Wasted spend is a real problem for digital advertisers everywhere, and one that they will likely grapple with for years to come. According to the IAB, UK marketers spent over £8.6bn on digital advertising in 2015 – a 16.4 per cent rise on the previous year. As this number keeps growing, marketers will be further pressed to prove a return on those investments.

There are four key areas that likely come to mind when marketers hear the term “ad waste.”

  1. Viewability: Today, many advertisers are shifting toward paying for “viewable” rather than “served” impressions. The Media Rating Council defines a digital display ad as viewable when 50 per cent of the ad’s pixels are in viewon the screen for a minimum of one second. According to Google, the most viewable position for an ad to exist on a page is right above the fold, rather than at the top of the page. Additionally, vertical ads are more viewable because they stay on screen longer as users move around a page.
  1. Ad Fraud: Ad fraud is the deliberate practice of attempting to serve digital ads that have no potential to be viewed by a human. Ad fraud comes in the form of pixel stuffing, ad stacking, video fraud and bots. According to the Association of National Advertisers, the advertising industry could lose approximately $7.2 billion globally to bots in 2016. While the issue of ad fraud may seem out of marketers’ hands, participation in cross-industry collaborative efforts to stop fraud is both powerful and necessary.
  1. Poor targeting: Another way advertisers are wasting spend is by serving the wrong messages to the wrong people at the wrong times. In fact, a 2016 Accenture survey of chief marketing officers found that fewer than 20 per cent of the individuals those marketers reach are actually the right customersfor the product or service being offered. Across digital channels in particular, only 18 per cent of customers reached were actually in market. Accenture extrapolates from these figures that hundreds of billions of dollars are misspent each year across the globe.
  1. Ad Blocking: Ad blocking is a key driver of ad waste, and a problem that is only growing. As eMarketer pointed out, 38 per cent of Internet users worldwide blocked an ad in Q4 2015, up from 28 per cent in Q3 of the same year. While marketers are unlikely to convince users to delete their ad blocking software, the key to consumers’ hearts is context. This is exactly where addressability – the concept of using first-party data to reach real, known people – comes into play.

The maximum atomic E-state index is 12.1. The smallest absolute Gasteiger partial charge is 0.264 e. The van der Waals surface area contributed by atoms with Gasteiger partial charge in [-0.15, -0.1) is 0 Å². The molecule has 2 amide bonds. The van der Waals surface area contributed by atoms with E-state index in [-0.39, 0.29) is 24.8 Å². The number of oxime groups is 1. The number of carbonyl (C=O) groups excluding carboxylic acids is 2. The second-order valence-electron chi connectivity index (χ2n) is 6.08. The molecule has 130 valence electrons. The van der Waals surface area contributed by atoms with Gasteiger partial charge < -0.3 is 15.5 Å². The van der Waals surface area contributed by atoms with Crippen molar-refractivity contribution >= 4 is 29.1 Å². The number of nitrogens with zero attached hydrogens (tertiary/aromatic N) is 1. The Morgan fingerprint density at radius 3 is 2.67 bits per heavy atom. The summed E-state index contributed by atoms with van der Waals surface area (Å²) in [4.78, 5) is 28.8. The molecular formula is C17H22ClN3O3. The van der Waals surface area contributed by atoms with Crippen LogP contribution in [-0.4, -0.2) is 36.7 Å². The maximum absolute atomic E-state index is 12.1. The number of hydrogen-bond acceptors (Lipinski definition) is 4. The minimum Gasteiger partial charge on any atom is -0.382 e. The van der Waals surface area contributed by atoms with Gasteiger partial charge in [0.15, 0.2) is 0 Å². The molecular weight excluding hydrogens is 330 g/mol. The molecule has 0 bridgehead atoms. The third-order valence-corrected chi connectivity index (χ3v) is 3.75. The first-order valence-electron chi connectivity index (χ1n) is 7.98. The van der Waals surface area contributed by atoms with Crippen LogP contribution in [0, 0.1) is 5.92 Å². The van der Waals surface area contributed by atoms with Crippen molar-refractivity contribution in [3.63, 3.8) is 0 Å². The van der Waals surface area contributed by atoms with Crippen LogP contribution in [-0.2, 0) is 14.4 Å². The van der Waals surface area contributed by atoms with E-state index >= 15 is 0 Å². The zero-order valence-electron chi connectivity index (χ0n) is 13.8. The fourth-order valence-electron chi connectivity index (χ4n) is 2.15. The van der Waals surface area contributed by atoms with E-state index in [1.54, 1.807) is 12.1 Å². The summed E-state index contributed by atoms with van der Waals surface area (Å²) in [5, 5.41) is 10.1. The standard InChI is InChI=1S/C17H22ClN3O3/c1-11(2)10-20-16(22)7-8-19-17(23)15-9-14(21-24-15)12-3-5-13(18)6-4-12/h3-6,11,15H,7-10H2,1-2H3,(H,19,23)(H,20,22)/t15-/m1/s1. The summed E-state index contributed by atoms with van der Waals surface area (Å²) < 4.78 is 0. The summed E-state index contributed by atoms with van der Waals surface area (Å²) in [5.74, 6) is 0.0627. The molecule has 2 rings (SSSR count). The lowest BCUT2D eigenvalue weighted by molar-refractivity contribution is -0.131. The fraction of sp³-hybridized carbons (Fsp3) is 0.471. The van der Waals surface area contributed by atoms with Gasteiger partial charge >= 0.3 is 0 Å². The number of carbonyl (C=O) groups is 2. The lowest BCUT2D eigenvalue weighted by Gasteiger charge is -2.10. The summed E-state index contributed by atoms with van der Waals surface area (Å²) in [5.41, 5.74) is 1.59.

Addressability: A Route to More Efficient Ad Spending

Tackling the issue of ad waste requires a variety of solutions, but addressability tops the list. This discipline, also referred to as people-based advertising, is rooted in direct response techniques that rely on first-party customer data for known targeting. Addressable media targets real people rather than cookies, which don’t work across all devices or provide a lasting view of the customer. The result is that advertisers reduce wasted spend by ensuring they reach the right person with the right message at the right time, across channels.  And better yet, what they do spend is more efficient, since they’re reaching people who are their customers and thus most likely to convert – rather than third-party data sets that look like their customers.

Traditional digital advertising’s reliance on cookies and generic segments based on third-party data has led to inaccurate targeting. Brands don’t actually know who they are reaching, and end up bombarding consumers with disconnected, irrelevant and annoying experiences. But with a people-based approach, advertisers can engage customers within the context of the purchase path.  Along with improved relevance, they can accurately measure campaign reach and frequency, and solve for cross-channel attribution. Ultimately, addressability gives advertisers the power to know who they’re reaching, what messages are resonating, and how to optimize campaigns across channels. Customers get the benefits of better experiences, rather than the motivation to download ad blockers or tune out marketing messages. Brands get the benefits of increased conversion, loyalty, and advertising ROI.

Marketers worldwide are catching on to the value of people-based advertising, turning their first-party data into more meaningful and effective advertising campaigns that provide value to customers. According to a study conducted by Signal in partnership with Econsultancy, nearly 50% of marketers have plans to increase addressable media buys quickly. Additionally, 60% of advertisers reported improved click-through rates with people-based advertising.

Digital advertising will only become more data-driven with the continued rise of programmatic advertising – estimated to make up 70% of the overall UK display ad budget this year. A people-based approach provides a way forward for advertisers to become more sophisticated and targeted, while achieving more control over ROI than ever before.

Neil Joyce

Neil Joyce

Columnist


Neil Joyce is MD EMEA of Signal.